*Disclaimer: All content and information in this blog is for informational and educational purposes only.
Traveling can be overwhelming, especially if you are living with type 1 diabetes. When leaving your at-home routine, you might find that the changes in food, activity, environment, weather, elevation and everything in between are impacting your blood sugar levels. It can be quite hard to enjoy your time on vacation while your blood sugar levels are fluctuating all over. In this blog post, we are breaking down three specific areas you can focus on when traveling with diabetes so you can enjoy your vacation without sacrificing your blood sugars.
Assess Your Patterns
There are over 42 factors that can impact blood sugar levels. When traveling, you may be exposed to one or many of these factors on your trip. Getting familiar with how different factors impact your blood sugar can help you be prepared and proactive in your management whether you are planning to go cross country skiing, a resort beach vacation, or exploring new cities. When you take time to understand the factors behind how your blood sugar is behaving, you will be able to implement strategies into your self-management ahead of time. Some factors that you may want to consider when traveling include:
- Climate: how do your blood sugars respond to high, low, or moderate temperatures?
- Altitude:how do your blood sugars respond when in higher altitudes?
- Exercise/Activity: how do your blood sugars respond during varying levels of activity?
- Food: how do your blood sugars respond with different meal types?
- Dehydration: how does dehydration impact your blood sugar levels?
- Alcohol: how do your blood sugar levels respond to alcohol?
Find Your Own Balance
Many of the factors that impact blood sugar levels are out of your control- you can’t change how your body chooses to respond to different climates, altitude changes, or other factors. But, you can change what you focus on. Focusing on what you can control and limit the time spent getting caught up in what you can’t. Some things that you have control over include: the foods you eat, the movement you do, and the timing of your insulin. Now, this isn’t to say you have to restrict your carb intake, force yourself to exercise, or be perfect with your pre-bolusing strategies, but you can work on being intentional about the foods you choose to eat, the movement you do, and the timing of when your insulin. When you work at being intentional with these factors, you may find balance during your vacation instead of allowing it to be a free for all. It is up to you to determine what that looks like for you!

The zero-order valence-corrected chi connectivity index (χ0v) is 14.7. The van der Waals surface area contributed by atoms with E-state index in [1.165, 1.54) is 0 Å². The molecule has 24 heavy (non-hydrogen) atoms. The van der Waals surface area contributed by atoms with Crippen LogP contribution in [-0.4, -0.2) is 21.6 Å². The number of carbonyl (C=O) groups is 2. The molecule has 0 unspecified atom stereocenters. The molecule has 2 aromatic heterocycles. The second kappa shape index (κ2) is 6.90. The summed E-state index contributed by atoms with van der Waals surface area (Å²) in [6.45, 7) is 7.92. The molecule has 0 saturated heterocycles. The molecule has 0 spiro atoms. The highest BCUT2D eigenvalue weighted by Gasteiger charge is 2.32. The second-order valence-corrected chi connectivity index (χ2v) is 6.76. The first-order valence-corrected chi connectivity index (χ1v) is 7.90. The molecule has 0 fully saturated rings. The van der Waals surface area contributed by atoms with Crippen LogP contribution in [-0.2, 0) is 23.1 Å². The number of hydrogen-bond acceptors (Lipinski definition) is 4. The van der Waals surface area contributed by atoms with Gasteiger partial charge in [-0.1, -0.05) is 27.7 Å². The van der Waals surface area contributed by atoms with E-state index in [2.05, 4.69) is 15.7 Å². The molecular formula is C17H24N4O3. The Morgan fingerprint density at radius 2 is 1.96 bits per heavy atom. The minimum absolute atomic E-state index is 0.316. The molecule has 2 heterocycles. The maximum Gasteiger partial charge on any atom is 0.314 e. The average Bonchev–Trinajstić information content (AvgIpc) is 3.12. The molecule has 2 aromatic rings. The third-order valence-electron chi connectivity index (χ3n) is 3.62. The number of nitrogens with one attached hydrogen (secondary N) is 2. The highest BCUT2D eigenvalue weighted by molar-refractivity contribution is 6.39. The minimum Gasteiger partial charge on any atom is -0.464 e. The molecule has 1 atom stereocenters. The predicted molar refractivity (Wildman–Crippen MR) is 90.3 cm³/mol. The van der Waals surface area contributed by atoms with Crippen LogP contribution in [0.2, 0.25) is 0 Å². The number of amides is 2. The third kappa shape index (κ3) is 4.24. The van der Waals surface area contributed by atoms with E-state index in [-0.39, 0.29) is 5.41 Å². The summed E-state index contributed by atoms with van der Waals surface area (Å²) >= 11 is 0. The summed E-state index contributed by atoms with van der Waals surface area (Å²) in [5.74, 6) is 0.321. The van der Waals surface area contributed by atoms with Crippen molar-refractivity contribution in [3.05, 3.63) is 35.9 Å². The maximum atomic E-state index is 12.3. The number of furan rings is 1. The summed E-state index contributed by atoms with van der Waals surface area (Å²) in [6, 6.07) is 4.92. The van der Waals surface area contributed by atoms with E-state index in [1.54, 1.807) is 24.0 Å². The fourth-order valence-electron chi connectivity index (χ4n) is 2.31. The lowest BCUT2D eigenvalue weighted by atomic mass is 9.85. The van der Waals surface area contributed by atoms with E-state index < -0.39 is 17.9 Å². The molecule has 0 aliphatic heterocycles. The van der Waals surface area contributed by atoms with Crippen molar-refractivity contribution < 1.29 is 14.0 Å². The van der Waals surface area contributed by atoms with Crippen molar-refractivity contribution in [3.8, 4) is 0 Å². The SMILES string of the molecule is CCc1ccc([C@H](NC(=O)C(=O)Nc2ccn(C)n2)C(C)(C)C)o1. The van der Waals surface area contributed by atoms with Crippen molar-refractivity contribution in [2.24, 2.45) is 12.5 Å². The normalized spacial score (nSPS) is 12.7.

Depending on the type of vacation you are going on and the length of time you will be away, you want to make sure that you are well stocked and well prepared with diabetes supplies. A general rule of thumb is to bring two to three times the amount of diabetes supplies that you will typically use, back-up supplies for pumping and monitoring blood sugars, patches for keeping your devices stuck, low treatments, glucagon, and snacks. You never know what type of situations you may be faced with- like hours of delays at an airport, three sensors that malfunction in a row, or eating dinner at 9pm at night so always be prepared for what might come up.
It can be intimidating to try new things with diabetes, but you deserve to go out, explore, and live fearlessly with diabetes. If you’re curious about what it’d be like to take a 21-day cross-country road trip check out Episode 33: How I Maintained an 80% Time In Range While Traveling for 21 Days where host Lissie Poyner walks you through the biggest takeaways she had on this once in a lifetime trip. Available now on Spotify and Apple Podcasts.